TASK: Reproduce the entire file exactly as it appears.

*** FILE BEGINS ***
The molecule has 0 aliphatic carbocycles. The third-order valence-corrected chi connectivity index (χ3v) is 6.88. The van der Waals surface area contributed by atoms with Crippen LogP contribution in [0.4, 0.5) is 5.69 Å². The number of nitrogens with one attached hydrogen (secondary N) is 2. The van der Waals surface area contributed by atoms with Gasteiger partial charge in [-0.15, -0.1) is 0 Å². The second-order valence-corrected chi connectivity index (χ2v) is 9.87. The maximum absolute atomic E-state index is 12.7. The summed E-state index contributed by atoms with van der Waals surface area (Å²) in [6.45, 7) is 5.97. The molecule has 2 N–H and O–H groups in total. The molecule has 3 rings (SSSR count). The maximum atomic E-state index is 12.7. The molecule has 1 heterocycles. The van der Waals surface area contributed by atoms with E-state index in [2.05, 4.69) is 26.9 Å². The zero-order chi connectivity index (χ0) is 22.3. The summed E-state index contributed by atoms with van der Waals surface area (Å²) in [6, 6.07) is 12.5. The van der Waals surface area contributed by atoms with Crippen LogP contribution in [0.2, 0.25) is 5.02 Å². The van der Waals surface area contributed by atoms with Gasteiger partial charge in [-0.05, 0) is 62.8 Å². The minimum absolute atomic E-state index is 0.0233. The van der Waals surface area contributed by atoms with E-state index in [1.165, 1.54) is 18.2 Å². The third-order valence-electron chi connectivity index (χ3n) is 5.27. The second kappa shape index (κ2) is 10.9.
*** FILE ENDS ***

The molecule has 0 aliphatic carbocycles. The third-order valence-corrected chi connectivity index (χ3v) is 6.88. The van der Waals surface area contributed by atoms with Crippen LogP contribution in [0.4, 0.5) is 5.69 Å². The number of nitrogens with one attached hydrogen (secondary N) is 2. The van der Waals surface area contributed by atoms with Gasteiger partial charge in [-0.15, -0.1) is 0 Å². The second-order valence-corrected chi connectivity index (χ2v) is 9.87. The maximum absolute atomic E-state index is 12.7. The summed E-state index contributed by atoms with van der Waals surface area (Å²) in [6.45, 7) is 5.97. The molecule has 2 N–H and O–H groups in total. The molecule has 3 rings (SSSR count). The maximum atomic E-state index is 12.7. The molecule has 1 heterocycles. The van der Waals surface area contributed by atoms with E-state index in [2.05, 4.69) is 26.9 Å². The zero-order chi connectivity index (χ0) is 22.3. The summed E-state index contributed by atoms with van der Waals surface area (Å²) in [6, 6.07) is 12.5. The van der Waals surface area contributed by atoms with Crippen LogP contribution in [0.2, 0.25) is 5.02 Å². The van der Waals surface area contributed by atoms with Gasteiger partial charge in [-0.05, 0) is 62.8 Å². The minimum absolute atomic E-state index is 0.0233. The van der Waals surface area contributed by atoms with E-state index in [1.165, 1.54) is 18.2 Å². The third-order valence-electron chi connectivity index (χ3n) is 5.27. The second kappa shape index (κ2) is 10.9.